The School Board will make a decision about what to do with the remainder of the school year at 6 p.m. Wednesday, Jan. 27. That—and a prep day on Feb. 5—would give teachers enough time to rearrange their classrooms should the board vote to expand in-person learning.

Peters told the board that the hybrid form of learning, in which students are only in the classroom two days a week, has been debilitating for many families. Some parents have lost wages because they’re staying home with their children.

At the same time, he added, more than 50 percent of staff are not comfortable with returning to full classes because it would mean reduced social distancing.

“We’re balancing the loss of education with the risk,” he said. “There are very few professions where they say we’re going to put you in a room with 25 other people. Schools are the anti-social distancing industry of the entire world.  But I think we need to start moving forward because so many other districts have, and some are doing so without any protocols at all. No masks, no social distancing.”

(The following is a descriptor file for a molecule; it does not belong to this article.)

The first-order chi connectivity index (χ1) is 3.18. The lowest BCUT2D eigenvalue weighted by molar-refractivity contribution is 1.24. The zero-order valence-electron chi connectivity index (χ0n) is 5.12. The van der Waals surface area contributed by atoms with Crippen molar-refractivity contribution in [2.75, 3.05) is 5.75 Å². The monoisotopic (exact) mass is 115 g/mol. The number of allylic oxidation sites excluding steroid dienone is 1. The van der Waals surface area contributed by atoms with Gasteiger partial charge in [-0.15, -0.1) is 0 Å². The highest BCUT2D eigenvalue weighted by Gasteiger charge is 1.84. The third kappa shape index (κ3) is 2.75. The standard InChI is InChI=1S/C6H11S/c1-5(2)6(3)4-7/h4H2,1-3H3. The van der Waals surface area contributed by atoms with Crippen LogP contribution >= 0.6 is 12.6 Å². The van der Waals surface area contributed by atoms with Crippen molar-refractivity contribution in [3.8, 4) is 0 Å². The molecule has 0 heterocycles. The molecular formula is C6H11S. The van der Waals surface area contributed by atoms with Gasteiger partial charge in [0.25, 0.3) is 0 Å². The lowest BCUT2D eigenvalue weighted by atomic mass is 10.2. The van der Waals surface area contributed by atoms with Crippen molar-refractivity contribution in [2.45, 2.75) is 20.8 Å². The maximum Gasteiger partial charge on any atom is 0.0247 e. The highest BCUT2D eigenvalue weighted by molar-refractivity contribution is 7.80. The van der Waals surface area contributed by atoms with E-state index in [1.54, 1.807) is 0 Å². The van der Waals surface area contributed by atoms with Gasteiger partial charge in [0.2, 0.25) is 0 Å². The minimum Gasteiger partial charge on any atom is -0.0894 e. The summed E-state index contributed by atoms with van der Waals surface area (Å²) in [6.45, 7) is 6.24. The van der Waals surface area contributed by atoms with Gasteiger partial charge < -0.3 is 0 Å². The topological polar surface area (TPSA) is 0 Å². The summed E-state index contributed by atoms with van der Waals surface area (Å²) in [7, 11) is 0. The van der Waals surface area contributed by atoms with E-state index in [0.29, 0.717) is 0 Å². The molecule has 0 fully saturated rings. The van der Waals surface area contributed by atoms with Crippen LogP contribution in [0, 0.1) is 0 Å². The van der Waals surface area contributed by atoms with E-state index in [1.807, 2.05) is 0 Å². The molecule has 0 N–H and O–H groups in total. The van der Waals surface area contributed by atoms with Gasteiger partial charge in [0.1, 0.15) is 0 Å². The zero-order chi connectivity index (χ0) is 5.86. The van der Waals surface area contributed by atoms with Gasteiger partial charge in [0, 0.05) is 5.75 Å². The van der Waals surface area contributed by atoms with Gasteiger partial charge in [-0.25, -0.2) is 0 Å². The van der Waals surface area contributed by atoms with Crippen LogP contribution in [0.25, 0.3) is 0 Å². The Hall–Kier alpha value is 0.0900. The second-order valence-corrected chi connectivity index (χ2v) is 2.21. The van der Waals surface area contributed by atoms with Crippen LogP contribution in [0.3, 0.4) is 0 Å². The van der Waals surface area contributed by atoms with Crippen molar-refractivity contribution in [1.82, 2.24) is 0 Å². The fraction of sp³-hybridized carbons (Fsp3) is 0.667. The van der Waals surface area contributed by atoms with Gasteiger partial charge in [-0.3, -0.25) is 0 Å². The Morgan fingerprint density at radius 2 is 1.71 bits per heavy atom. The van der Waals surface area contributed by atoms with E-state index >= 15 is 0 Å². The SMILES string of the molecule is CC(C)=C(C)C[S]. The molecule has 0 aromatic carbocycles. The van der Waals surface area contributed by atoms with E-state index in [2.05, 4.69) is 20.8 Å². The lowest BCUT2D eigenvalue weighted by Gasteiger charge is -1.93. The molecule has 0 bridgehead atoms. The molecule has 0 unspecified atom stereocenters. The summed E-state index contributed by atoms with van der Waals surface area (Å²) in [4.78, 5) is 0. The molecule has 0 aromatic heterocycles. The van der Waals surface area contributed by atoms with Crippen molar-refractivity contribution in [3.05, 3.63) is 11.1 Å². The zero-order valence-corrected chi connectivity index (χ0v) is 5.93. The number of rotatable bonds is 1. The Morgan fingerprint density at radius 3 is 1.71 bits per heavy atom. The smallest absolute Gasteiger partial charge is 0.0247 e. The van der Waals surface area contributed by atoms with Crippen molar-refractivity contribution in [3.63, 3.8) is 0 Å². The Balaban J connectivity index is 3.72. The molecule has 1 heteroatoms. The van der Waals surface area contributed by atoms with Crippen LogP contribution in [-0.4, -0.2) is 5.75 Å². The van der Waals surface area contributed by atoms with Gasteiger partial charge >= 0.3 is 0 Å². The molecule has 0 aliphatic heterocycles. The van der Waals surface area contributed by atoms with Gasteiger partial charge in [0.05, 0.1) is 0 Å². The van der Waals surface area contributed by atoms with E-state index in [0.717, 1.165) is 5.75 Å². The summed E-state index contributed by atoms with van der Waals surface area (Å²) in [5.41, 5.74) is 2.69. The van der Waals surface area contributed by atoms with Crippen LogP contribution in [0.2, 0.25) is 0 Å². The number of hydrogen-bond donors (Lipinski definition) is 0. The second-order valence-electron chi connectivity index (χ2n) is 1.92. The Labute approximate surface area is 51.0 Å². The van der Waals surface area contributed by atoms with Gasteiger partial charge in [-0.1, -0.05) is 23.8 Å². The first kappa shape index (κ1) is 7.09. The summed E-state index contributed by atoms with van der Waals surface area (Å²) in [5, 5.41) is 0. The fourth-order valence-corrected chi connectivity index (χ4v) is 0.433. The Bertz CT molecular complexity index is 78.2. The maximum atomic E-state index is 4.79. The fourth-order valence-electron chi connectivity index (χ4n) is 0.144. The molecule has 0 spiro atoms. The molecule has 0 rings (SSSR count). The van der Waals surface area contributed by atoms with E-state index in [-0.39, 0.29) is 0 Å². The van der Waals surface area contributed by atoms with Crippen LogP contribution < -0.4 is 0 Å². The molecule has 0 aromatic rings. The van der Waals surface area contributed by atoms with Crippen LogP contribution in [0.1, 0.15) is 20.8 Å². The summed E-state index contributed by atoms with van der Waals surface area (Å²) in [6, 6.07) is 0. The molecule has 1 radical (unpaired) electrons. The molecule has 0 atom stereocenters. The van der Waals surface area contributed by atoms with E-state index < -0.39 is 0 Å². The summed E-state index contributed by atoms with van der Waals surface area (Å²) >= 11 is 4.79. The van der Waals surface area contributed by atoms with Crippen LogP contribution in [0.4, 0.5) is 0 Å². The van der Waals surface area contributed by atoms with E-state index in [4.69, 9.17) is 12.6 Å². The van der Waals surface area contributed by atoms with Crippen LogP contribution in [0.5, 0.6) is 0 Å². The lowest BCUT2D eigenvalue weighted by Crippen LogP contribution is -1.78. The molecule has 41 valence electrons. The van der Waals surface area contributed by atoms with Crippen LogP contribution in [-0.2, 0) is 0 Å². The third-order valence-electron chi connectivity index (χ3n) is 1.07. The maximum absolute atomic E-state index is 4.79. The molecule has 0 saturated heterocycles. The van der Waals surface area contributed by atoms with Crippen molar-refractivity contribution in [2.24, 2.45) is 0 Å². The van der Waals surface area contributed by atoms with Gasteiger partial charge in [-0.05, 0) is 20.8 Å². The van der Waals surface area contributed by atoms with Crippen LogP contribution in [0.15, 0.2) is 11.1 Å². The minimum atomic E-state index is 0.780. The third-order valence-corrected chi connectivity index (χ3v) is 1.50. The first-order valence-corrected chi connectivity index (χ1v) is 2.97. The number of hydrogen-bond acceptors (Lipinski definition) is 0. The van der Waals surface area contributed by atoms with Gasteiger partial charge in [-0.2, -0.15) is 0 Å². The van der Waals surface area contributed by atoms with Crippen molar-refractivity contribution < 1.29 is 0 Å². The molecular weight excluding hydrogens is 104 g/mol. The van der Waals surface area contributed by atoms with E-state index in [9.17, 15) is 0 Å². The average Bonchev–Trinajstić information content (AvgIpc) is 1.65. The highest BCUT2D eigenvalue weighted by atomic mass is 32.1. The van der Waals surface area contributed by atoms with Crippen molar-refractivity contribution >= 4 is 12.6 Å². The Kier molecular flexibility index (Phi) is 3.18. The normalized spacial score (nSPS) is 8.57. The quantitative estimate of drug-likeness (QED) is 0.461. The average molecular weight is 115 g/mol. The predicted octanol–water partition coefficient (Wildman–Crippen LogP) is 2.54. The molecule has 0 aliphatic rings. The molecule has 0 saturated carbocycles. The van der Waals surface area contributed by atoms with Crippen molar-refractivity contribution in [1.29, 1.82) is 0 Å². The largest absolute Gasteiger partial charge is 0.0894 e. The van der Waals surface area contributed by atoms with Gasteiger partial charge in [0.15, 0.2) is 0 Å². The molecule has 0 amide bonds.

Peters said one option is staying in the hybrid model until the vaccinations that started last week for teachers take effect.

So far, 242 teachers have gotten their first dose or have an appointment to get their first dose, said the district’s Brooke Marshall. Peters said about 80 percent of teachers have indicated they want to get the vaccines.

But the Moderna vaccine, which is being administered in the Wood River Valley, is a six-week process from the time of the first shot to the time the person can be assured of 95 percent protection. Health officials have said a person should have at least 50 percent efficacy within two weeks of the first dose; the second dose is administered four weeks after the first.

Peters said that South Central District Health hopes to set up vaccination clinics in the schools as soon as it gets its mobile vaccination clinics up and running. He said he is also working with Dr. Julie Lyons to put together a video that answers frequently asked questions about the vaccines.

School Board Keith Roark said he was reluctant to allow only Carey School to go back full time because that could create a stampede of students from other Blaine County schools heading to Carey.